Nonsyndromic hearing loss is a partial or total loss of hearing that is not associated with other signs and symptoms. In contrast, syndromic hearing loss occurs with signs and symptoms affecting other parts of the body.Nonsyndromic hearing loss can be classified in several different ways. One common way is by the condition's pattern of inheritance: autosomal dominant (DFNA), autosomal recessive (DFNB), X-linked (DFNX), or mitochondrial (which does not have a special designation). Each of these types of hearing loss includes multiple subtypes. DFNA, DFNB, and DFNX subtypes are numbered in the order in which they were first described. For example, DFNA1 was the first type of autosomal dominant nonsyndromic hearing loss to be identified. The various inheritance patterns of nonsyndromic hearing loss are described in more detail below.The characteristics of nonsyndromic hearing loss vary among the different types. Hearing loss can affect one ear (unilateral) or both ears (bilateral). Degrees of hearing loss range from mild (difficulty understanding soft speech) to profound (inability to hear even very loud noises). The term "deafness" is often used to describe severe-to-profound hearing loss. Hearing loss can be stable, or it may be progressive, becoming more severe as a person gets older. Particular types of nonsyndromic hearing loss show distinctive patterns of hearing loss. For example, the loss may be more pronounced at high, middle, or low tones.Most forms of nonsyndromic hearing loss are described as sensorineural, which means they are associated with a permanent loss of hearing caused by damage to structures in the inner ear. The inner ear processes sound and sends the information to the brain in the form of electrical nerve impulses. Less commonly, nonsyndromic hearing loss is described as conductive, meaning it results from changes in the middle ear. The middle ear contains three tiny bones that help transfer sound from the eardrum to the inner ear. Some forms of nonsyndromic hearing loss, particularly a type called DFNX2, involve changes in both the inner ear and the middle ear. This combination is called mixed hearing loss.Depending on the type, nonsyndromic hearing loss can become apparent at any time from infancy to old age. Hearing loss that is present before a child learns to speak is classified as prelingual or congenital. Hearing loss that occurs after the development of speech is classified as postlingual.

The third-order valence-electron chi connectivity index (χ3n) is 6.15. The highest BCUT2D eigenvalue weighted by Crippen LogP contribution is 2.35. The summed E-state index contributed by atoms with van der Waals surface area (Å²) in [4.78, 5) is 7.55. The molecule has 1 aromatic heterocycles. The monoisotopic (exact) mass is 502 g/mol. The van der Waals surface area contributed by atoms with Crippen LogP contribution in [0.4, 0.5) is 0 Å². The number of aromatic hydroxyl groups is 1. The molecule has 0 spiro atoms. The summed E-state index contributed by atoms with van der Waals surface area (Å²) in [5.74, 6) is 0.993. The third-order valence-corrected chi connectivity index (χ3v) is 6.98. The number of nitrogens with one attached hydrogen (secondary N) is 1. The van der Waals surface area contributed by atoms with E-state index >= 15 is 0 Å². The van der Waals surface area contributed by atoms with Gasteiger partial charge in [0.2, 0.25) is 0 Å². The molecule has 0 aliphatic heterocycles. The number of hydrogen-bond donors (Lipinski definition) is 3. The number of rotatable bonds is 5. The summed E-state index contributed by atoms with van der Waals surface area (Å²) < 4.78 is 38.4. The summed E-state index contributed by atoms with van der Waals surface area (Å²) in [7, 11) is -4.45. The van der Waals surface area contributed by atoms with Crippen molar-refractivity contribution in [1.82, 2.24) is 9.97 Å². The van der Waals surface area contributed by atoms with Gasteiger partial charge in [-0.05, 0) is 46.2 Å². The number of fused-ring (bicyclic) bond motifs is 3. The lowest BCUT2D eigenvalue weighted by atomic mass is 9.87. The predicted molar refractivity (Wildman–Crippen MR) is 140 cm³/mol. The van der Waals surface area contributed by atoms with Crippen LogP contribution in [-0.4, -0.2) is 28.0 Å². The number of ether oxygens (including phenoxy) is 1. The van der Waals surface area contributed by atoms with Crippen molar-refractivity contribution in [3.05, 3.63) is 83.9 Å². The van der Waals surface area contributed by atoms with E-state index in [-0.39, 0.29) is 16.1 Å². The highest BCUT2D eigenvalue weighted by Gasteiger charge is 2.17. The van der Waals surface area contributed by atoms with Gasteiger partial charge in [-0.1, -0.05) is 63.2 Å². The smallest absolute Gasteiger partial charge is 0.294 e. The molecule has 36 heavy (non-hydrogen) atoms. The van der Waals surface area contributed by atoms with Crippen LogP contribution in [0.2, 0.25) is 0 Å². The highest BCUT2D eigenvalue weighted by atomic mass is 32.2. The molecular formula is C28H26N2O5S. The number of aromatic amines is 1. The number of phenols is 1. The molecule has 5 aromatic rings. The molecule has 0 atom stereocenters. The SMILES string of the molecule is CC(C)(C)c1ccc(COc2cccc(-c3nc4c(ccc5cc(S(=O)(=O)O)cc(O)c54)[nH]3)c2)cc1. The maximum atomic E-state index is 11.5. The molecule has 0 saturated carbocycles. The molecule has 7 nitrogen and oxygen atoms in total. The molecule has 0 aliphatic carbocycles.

[from GHR]

MedGen UID:
432740
Concept ID:
CN043651
Disease or Syndrome
13.

Flat face

MedGen UID:
342829
Concept ID:
C1853241
Finding
14.

Flat face